The other issue that will be discussed for consolidating stability in Somalia is the international security support for the country, notably the role of AMISOM. AMISOM’s drawdown is planned to proceed with its mandate ending on 28 February 2021 to clear the path for Somalia to take the lead over its security matters. It is to be recalled that the UN Security Council adopted Resolution 2520 (2020) to renew AMISOM’s mandate until February 28 2021 despite PSC’s decision to extend the mandate for 12 months from May 27, 2020 during its 923rd session. The session affords a good opportunity for member states to deliberate on the future of AMISOM in light of the political and security developments in Somalia and assess the readiness of the government of Somalia to assume full responsibility over its security by the end of 2021 in accordance with the security transition plan. For the PSC, it is also of interest that the AU articulates AU’s views on the UN’s strategic assessment on the security support needed to prepare Somalia to take lead in security by end of 2021, and to take decisions on AMISOM’s reconfiguration envisaged under Resolution 2520.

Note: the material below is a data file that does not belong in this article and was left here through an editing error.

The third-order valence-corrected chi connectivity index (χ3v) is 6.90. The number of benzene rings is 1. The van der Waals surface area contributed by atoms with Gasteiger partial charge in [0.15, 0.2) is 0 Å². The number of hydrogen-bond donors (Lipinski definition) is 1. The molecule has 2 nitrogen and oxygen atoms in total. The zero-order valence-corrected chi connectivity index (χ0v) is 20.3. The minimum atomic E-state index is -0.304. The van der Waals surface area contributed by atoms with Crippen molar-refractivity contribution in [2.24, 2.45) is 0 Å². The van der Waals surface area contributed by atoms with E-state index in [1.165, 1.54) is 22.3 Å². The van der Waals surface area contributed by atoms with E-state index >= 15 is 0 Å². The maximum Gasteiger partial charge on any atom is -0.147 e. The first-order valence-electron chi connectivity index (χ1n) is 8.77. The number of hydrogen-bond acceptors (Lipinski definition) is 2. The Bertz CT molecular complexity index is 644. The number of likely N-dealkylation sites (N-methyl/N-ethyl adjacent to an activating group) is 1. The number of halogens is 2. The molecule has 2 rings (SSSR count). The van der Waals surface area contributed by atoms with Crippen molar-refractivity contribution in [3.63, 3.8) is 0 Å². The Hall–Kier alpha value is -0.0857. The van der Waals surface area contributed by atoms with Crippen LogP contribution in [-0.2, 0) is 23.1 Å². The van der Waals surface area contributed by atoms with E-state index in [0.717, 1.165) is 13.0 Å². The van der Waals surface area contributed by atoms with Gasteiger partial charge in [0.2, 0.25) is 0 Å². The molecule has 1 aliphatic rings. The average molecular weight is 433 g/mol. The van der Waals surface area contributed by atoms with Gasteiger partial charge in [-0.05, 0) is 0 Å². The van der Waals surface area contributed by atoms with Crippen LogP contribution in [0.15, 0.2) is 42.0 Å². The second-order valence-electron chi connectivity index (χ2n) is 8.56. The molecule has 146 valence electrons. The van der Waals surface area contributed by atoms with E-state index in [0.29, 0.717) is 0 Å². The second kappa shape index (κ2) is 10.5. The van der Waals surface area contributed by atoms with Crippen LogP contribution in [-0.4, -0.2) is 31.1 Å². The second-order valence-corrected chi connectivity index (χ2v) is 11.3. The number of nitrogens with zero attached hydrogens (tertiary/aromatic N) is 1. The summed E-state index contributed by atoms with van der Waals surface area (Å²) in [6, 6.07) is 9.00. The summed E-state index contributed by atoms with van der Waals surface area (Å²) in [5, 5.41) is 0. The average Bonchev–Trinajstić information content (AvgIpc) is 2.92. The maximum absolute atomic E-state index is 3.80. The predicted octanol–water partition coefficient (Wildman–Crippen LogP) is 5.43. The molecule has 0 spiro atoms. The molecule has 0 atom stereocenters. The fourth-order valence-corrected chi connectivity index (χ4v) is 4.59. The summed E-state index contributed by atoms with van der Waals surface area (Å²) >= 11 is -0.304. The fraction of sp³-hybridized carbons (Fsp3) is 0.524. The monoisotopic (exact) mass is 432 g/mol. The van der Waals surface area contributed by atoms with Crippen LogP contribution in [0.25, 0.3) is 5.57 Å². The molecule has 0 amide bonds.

Sudan has seen the most promising positive developments in the Horn of Africa region. Further positive developments emerged as the PSC convenes its 952nd meeting on the situation in Sudan held on 6 October and since then. It is to be recalled that the Transitional Government of Sudan, the Sudanese Revolutionary Front (SRF) and Sudan Liberation Movement of Minni Minnawi (SLM-MM) clinched a landmark peace deal on 3 October in Juba, a step welcomed by the Council in its 952nd session. The peace deal sets out that rebel leaders will take seats in the sovereign council while their armed factions integrated into the national army. As the first step to give effect to the terms of the peace deal, the joint meeting of the Sovereign Council and Cabinet approved the agreement as well as its harmonization with the Constitutional Declaration, the provisional constitution covering the transition period. Accordingly, changes have been made to the composition of the Sovereign Council by raising the number of seats to 14 so as to accommodate the 3 seats allocated for the rebel groups’ signatories of the peace agreement. The return of SRF’s leader, Al-Hadi Idriss, to Khartoum on November 15- a move hailed by Prime Minister Abdalla Hamdok and Gen. Abdel-Fattah Burhan, head of Sudan’s ruling sovereign council- is also a major advance that gives impetus for the implementation of the peace agreement.